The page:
The company has had this contract for eight years and Steve oversees the job as the project manager. He treads the grounds of the World Bank, looking for any plumbing issues and offering to fix them. If a water fountain isn’t pumping out the good stuff with enough pressure, Steve is the one who notices and proposes fixing it. He creates work constantly.
The issue is that this company has been so busy that they couldn’t replicate this contract. If the company had five Steve’s on service contracts, they could generate a near-infinite supply of work and recurring revenue.
Steve is another example of an outlier.
The first question you must ask yourself is, for each position on the org chart, what's the metric for success? That metric may be one thing like revenue or you may have multiple metrics (revenue, speed, and customer feedback, for example).
Once you’ve defined your metrics, you need to look at the organization's stars and figure out how to get everyone else up to their level. Meanwhile, try and figure out ways to nurture these top performers, give them more responsibilities, and reward them. You want these people to feel valued. You want to energize their lives.
- Create more revenue than their peers.
- Are usually busier than other workers.
- Are looked to as a leader by their coworkers.
- Complete jobs more quickly at a higher quality of work.
Start Your Investigation
When you find high performers like these, you must determine if you can replicate their successes. What is it about these people that create their success?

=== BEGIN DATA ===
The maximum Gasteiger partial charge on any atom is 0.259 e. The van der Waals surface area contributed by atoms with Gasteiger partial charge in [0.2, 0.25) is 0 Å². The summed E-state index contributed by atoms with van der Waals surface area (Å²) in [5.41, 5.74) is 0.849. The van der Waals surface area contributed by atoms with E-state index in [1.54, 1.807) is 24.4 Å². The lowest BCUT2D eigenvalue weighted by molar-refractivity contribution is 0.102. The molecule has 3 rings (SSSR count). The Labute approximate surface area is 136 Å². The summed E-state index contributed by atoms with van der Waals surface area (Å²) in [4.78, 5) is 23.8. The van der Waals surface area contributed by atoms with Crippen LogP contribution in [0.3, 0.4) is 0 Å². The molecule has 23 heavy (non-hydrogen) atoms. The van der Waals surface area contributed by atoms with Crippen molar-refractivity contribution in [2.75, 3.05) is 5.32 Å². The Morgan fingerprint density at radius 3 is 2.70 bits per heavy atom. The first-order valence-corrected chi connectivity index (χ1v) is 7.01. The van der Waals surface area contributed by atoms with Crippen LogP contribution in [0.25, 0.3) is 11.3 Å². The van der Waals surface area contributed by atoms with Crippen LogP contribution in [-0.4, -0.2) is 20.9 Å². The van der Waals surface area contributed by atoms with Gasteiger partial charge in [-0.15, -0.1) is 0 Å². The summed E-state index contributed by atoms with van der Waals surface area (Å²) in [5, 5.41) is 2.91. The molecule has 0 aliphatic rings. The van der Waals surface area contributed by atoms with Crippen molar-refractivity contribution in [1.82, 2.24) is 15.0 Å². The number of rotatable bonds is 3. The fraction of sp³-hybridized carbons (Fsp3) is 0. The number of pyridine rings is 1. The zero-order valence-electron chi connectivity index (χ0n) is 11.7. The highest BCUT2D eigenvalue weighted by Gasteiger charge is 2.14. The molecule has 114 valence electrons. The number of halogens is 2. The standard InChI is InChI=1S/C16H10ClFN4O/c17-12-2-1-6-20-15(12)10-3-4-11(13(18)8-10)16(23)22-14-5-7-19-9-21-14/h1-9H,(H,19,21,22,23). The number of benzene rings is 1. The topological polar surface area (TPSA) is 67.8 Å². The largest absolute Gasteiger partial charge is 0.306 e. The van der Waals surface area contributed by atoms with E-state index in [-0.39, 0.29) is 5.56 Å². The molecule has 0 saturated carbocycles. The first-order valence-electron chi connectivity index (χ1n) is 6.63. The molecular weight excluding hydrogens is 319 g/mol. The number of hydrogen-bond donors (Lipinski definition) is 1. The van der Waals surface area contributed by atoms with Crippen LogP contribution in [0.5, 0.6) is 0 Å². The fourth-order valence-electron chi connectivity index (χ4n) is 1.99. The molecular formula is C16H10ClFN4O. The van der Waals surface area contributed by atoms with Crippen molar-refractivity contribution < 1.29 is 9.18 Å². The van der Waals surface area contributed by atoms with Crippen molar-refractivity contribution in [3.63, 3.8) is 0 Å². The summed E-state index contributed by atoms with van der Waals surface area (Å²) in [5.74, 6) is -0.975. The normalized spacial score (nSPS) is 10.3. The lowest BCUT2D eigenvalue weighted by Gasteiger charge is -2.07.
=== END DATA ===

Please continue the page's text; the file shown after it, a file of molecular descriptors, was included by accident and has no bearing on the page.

Schedule one-on-one meetings with any outliers you identify. You need to determine how you can gather the outlier’s skills and turn them into a system to be distributed to other workers. How can you get everyone else to model James and Steve?
(You should also consider giving these outliers more responsibilities within the company.)
The process of systematizing skills is a lot like an investigation. This is especially true if you’re unfamiliar with the business and its workings. (And if that’s the case, you should begin by downloading the brain of the previous owner.)
For someone like James, you might ask yourself, “why can he be both a foreman and a project manager?” To understand that, first, you need to understand how the other project managers work and how the other foremen work. Based on that, you can start to see how James works.
The process is a lengthy one but it’s absolutely essential in any business where there’s depth to the organization. You need to find the best example within each role and model your systems after that example.